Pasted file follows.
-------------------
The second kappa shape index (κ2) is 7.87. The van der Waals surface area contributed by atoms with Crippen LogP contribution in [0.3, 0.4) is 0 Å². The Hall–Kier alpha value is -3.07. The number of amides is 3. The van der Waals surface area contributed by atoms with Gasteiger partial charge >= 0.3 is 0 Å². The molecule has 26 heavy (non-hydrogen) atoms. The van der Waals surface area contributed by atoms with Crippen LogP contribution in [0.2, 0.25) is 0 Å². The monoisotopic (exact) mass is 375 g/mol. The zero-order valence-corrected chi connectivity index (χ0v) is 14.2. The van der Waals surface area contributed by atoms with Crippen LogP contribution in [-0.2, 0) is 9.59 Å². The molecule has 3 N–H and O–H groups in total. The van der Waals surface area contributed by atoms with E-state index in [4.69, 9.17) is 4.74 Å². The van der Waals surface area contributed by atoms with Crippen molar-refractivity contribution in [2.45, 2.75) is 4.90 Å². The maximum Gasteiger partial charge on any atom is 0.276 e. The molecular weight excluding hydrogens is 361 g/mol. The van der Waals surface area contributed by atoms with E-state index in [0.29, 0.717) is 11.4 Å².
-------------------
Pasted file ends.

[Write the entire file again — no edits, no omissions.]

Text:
The second kappa shape index (κ2) is 7.87. The van der Waals surface area contributed by atoms with Crippen LogP contribution in [0.3, 0.4) is 0 Å². The Hall–Kier alpha value is -3.07. The number of amides is 3. The van der Waals surface area contributed by atoms with Gasteiger partial charge >= 0.3 is 0 Å². The molecule has 26 heavy (non-hydrogen) atoms. The van der Waals surface area contributed by atoms with Crippen LogP contribution in [0.2, 0.25) is 0 Å². The monoisotopic (exact) mass is 375 g/mol. The zero-order valence-corrected chi connectivity index (χ0v) is 14.2. The van der Waals surface area contributed by atoms with Crippen LogP contribution in [-0.2, 0) is 9.59 Å². The molecule has 3 N–H and O–H groups in total. The van der Waals surface area contributed by atoms with E-state index in [4.69, 9.17) is 4.74 Å². The van der Waals surface area contributed by atoms with Crippen molar-refractivity contribution in [2.45, 2.75) is 4.90 Å². The maximum Gasteiger partial charge on any atom is 0.276 e. The molecular weight excluding hydrogens is 361 g/mol. The van der Waals surface area contributed by atoms with E-state index in [0.29, 0.717) is 11.4 Å².